The building is guarded by Evzones – an elite group of guards that are renowned for their unique outfits. Evzones wear foustanellas – blue and white kilt-like garments, tsarouchia – colourful shoes with affixed pom poms, and ypodetes – a wide-sleeved white shirt.
Several Evzones stand out front of the parliament building guarding the tomb of the unknown soldier. A changing of the guards takes place every hour and is an interesting spectacle to behold.
“Syntagma” in Greek means “constitution”. This square was actually built in 1834.
It was at this time that King Otto decided that Athens would be the capital of Greece instead of Nafplio. The square was initially named “Palace Square”.
In 1843, it was renamed as “constitution square” (Syntagma). This name was given due to the constitution that King Otto was obliged to give his people following a national uprising.
Various protests, important political speeches, festivals and events have been hosted in Syntagma over the decades. Musical performances and festivities still happen here.
At Christmas, the biggest tree in Athens is erected here. A stage usually showcases musicians, and small stalls sell oinomelo (warm honey wine) and festive treats.
Monastiraki, along with Syntagma, marks the most central point of Athens. A pedestrianised section of Ermou connects the two districts. This stretch of road, laden with independent and brand name stores, is Athens’ answer to the high street.
Monastiraki in Greek translates to mean “little monastery”. This name was awarded to the area because once upon a time, a small monastery stood here.
This is one of the oldest neighbourhoods in Athens. Arriving in Monastiraki square is an attack on all of the senses. There is so much to take in.
Street vendors set up stalls to sell everything from corn on the cob, to fresh fruit and veg and assorted nuts. You will always find people wandering around selling balloons, flowers, and cotton candy, and there is always a busker or a musician or two.
Monastiraki metro station is one of the most central hubs for the metro lines. It provides connections to Kifissia and Piraeus.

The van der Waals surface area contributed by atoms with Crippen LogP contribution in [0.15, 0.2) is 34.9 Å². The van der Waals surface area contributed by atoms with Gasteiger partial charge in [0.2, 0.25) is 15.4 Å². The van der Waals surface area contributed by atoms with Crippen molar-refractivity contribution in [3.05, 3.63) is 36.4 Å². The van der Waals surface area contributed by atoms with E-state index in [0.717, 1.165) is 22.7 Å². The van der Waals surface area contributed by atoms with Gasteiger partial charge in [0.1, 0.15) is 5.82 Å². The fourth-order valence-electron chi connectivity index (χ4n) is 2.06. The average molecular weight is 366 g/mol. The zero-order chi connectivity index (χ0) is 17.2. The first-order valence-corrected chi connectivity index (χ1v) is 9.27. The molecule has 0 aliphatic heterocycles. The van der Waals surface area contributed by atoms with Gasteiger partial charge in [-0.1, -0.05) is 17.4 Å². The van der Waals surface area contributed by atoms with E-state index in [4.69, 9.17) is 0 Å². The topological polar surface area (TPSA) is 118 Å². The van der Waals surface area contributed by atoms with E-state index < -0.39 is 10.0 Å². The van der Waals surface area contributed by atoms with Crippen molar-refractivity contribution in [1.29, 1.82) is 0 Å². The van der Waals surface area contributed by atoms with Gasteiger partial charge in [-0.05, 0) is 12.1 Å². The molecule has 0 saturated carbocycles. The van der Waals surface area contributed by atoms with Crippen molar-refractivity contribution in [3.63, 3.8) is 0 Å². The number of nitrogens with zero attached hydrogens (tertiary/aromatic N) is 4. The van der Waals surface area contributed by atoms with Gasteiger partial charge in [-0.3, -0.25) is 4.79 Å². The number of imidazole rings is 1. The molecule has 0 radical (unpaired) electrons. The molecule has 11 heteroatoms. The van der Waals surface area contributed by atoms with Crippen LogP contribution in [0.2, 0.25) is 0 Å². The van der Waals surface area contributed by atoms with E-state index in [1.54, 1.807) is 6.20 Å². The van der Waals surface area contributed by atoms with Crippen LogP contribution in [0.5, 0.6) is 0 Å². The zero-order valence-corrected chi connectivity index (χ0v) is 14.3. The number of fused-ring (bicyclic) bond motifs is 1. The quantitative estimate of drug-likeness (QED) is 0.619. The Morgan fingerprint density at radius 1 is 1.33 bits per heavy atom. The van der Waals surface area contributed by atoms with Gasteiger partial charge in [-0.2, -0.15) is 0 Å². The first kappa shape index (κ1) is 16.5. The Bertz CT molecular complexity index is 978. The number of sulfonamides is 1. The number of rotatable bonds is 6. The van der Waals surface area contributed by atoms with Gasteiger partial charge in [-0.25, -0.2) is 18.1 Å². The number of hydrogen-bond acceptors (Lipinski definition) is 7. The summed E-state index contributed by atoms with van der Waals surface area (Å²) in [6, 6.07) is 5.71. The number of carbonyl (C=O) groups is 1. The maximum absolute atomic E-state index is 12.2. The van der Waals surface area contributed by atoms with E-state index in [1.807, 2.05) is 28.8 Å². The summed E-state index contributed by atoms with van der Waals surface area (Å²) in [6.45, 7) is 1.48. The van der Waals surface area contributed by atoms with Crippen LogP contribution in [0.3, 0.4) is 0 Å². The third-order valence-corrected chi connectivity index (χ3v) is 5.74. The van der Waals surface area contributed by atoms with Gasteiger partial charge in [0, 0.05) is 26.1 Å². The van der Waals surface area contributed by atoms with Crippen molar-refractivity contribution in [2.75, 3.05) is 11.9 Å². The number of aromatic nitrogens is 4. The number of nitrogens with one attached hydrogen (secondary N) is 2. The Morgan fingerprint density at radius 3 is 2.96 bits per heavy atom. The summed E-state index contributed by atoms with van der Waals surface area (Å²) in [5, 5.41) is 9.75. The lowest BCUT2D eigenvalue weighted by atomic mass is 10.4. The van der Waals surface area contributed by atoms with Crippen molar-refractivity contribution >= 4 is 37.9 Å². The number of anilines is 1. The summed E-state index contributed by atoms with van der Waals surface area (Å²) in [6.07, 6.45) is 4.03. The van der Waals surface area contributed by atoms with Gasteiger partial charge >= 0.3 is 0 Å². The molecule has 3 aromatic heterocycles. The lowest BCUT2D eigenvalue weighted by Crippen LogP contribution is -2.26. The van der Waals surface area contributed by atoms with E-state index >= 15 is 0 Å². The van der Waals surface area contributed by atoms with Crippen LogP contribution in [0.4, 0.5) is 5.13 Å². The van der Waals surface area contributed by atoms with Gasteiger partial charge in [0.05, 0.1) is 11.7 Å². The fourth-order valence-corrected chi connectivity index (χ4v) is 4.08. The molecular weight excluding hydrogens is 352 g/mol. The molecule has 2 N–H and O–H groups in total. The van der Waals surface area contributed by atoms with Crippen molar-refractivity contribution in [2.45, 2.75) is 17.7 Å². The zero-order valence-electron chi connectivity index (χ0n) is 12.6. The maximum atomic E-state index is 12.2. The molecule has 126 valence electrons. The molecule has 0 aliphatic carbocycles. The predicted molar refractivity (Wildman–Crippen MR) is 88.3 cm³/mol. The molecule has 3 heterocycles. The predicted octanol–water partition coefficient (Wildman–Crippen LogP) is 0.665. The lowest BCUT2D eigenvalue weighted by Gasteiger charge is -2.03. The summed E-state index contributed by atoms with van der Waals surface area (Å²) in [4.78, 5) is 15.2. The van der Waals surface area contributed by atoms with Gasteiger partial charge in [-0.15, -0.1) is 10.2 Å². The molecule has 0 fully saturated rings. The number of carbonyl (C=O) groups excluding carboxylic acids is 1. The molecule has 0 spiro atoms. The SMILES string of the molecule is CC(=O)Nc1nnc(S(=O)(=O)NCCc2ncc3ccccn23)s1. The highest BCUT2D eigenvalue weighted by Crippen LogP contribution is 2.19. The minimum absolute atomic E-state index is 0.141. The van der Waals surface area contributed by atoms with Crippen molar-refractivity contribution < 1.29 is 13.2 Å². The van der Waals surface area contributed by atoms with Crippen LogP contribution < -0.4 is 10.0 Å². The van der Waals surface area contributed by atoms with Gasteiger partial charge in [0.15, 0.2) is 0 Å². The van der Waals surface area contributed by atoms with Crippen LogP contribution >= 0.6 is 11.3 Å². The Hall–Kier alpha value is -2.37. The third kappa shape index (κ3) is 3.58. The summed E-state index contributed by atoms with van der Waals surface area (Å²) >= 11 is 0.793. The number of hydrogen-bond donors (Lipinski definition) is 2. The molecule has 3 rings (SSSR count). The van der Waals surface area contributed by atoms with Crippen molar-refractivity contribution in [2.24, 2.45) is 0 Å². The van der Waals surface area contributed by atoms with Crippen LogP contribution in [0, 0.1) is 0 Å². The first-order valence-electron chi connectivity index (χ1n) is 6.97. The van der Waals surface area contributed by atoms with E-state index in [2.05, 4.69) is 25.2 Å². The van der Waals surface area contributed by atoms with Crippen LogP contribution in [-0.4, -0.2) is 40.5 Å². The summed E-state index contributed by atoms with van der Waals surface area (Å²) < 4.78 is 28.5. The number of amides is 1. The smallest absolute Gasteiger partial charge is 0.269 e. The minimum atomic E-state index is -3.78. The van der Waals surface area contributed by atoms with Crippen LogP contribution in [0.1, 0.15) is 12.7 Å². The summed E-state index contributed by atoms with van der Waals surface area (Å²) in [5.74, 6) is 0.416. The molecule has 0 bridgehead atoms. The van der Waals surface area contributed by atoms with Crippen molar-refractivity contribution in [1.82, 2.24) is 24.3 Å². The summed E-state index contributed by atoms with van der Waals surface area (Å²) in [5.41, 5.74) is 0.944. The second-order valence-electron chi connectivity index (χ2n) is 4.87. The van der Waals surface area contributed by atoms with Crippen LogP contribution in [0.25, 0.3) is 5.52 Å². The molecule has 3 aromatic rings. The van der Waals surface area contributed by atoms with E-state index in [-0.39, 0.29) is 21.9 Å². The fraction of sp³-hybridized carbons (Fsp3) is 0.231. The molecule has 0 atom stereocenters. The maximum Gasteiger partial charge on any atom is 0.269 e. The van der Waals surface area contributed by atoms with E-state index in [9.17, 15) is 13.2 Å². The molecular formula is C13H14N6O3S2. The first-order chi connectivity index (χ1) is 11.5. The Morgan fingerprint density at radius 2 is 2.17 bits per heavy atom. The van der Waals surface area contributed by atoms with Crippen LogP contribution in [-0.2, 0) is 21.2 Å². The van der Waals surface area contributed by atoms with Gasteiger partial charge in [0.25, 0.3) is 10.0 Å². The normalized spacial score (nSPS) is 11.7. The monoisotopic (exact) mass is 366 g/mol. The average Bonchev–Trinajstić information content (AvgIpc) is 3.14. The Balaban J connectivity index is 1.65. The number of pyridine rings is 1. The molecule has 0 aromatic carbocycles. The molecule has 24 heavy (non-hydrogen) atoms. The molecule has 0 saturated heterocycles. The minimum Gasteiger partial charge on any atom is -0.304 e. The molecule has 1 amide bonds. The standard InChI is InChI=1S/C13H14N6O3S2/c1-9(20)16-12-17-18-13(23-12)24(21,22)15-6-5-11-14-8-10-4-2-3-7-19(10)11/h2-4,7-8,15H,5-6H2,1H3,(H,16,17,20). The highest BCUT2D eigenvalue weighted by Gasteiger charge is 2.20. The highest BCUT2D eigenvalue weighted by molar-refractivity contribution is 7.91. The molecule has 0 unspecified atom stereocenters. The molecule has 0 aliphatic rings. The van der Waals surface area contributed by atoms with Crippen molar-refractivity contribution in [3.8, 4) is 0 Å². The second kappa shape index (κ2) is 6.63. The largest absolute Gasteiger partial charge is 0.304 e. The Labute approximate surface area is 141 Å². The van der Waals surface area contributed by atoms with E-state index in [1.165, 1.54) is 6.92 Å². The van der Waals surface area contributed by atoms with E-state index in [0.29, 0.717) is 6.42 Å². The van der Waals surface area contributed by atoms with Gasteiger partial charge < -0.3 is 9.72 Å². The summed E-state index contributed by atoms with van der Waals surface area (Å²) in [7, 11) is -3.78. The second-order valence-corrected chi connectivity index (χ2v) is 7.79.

Look out for the Tzistarakis Mosque. This former Islamic place of worship was constructed in 1759 and is without its minaret. It is said to be cursed and to have caused a plague on the city after it was constructed using marbles taken from nearby Hadrian’s library.
Merkouri Square in Petralona is about as local as it gets. This is a strictly residential district and you really wouldn’t have any reason to venture to Petralona unless you lived here.
However, if you are looking for an atmosphere that is quintessentially, and unapologetically Greek, Merkouri Square is one of the best squares in Athens to spend an evening. The square was named after Melina Mercouri, a beloved Greek actress and politician.
A small park sits at the centre of the square – a leafy oasis in the heart of an urban jungle. The draw of coming here though is the eateries that surround the area, all specialising in small plates.
Mezedopleio restaurants are essentially the Greek answer to Spanish tapas. Rantebou and Kosmogonia are wonderful local meze spots.
Πλατεία Οινομαγειρείο can be found with its Greek signage right on the square at Dinocharous 3. The name translates to “Wine Kitchen Square”.
This is a newer face on the Merkouri dining scene. The name is fitting as the restaurant prides itself on its extensive wine offering. The menu boasts dozens of exquisite choices from across Greece.
Kolonaki is one of Athens’ most upscale districts. It could be referred to as the Beverly Hills of Athens, if you like.
The name “Kolonaki” means “little column”. This name was awarded to the area on account of the sun bleached remnants of an ancient column that sits at the centre of Kolonaki Square. Well-heeled locals and businessmen on their lunch breaks often occupy the square and the cafes that surround it.